When is a final rule not a final rule? When it has been announced by Obama as the final rule in the contraception controversy. Apparently the "final rules" are anything but, which means there is plenty of time for some revisions and accomodations.
An Incomplete Contraceptive Coverage Compromise
Cary Coglianese | 02/13/12
In Friday's highly publicized announcement, President Obama may have helped contain the political firestorm over the new federal mandate that health plans cover contraceptives. But the embers are still hot. And legally speaking, nothing has changed. On Friday, the Department of Health and Human Services (HHS) issued a final rule that looks just like what it announced on January 20 – the very announcement that set off the recent firestorm.
What's going on?
Speaking to CNN just after the president’s announcement, HHS Secretary Kathleen Sebelius stated, “We’re pleased to announce that the final rule, which will be published later this afternoon, will include this important balance.” She reiterated that “as of the end of today the rule will be finalized.”
But the rule HHS finalized on Friday actually put in place nothing like what the president announced. On the contrary, the final rule enacts the very same terms that HHS had announced on January 20th. Churches are exempt from the mandate but the only concession religious nonprofits receive is the promised one-year “enforcement safe haven.” An accompanying guidance, also released Friday, would make the safe haven contingent on a nonprofit completing a certification and providing written notice to its employees that its health plan provides no coverage for contraceptives. In an explanatory preamble to Friday’s final rule, HHS did state that it plans to “work with stakeholders” on a separate rulemaking that would enact the compromise the President announced and even “to develop policies to achieve the same goals for self-insured group health plans.”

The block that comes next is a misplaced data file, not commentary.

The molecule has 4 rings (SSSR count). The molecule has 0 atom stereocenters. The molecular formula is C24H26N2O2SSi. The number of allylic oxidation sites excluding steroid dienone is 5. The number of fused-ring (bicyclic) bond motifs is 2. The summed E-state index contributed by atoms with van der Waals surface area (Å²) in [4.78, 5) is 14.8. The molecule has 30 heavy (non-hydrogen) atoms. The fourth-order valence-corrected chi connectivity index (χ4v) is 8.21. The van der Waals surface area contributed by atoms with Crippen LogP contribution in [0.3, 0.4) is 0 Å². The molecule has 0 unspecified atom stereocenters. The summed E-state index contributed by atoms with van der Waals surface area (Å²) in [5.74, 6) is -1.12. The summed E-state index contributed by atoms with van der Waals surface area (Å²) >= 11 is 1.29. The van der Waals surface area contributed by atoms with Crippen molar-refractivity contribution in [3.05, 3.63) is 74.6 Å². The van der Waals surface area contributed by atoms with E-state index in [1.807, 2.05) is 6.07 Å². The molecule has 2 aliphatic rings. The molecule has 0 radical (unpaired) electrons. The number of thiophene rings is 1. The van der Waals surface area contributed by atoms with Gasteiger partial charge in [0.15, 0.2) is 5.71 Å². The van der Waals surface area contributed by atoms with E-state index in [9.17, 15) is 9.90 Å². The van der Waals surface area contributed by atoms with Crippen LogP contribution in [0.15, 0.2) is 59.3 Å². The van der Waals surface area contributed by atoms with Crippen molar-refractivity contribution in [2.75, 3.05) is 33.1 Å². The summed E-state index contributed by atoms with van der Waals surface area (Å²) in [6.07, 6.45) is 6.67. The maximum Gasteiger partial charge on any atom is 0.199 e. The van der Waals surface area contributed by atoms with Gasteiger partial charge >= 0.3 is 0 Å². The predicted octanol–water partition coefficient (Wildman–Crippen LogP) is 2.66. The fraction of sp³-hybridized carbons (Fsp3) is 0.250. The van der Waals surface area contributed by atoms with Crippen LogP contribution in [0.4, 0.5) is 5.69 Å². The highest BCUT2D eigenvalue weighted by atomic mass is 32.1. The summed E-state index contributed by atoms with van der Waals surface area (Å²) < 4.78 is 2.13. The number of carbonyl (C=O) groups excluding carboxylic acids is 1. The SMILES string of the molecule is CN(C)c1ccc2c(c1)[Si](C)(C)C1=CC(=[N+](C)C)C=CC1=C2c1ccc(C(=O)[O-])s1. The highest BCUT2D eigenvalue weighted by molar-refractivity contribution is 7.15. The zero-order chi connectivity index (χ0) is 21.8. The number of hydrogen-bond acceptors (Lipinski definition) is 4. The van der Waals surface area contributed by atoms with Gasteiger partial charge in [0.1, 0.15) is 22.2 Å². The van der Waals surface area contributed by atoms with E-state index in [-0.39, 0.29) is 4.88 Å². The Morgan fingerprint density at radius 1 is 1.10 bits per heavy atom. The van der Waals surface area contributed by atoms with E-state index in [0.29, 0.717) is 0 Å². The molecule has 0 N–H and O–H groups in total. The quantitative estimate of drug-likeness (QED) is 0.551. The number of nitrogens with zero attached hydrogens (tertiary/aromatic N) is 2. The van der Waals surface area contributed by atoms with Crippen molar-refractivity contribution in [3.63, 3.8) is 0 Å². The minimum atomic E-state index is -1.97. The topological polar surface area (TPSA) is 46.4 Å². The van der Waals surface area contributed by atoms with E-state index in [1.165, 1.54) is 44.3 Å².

But it is clear that the federal government has not even begun to initiate this new rulemaking; it only “will work with stakeholders to propose and finalize this policy before the end of the temporary enforcement safe harbor.”
So at this point the rules don't exist, most importantly the rules for the self-insured; many Catholic institutions went the self-insurance route to escape state laws in, for example, New York and California. Whether that ploy will still work will depend, obviously, on what the new rules are. And those rules are subject to ongoing negotiation.
It ain't over 'til it's over. And maybe not even then.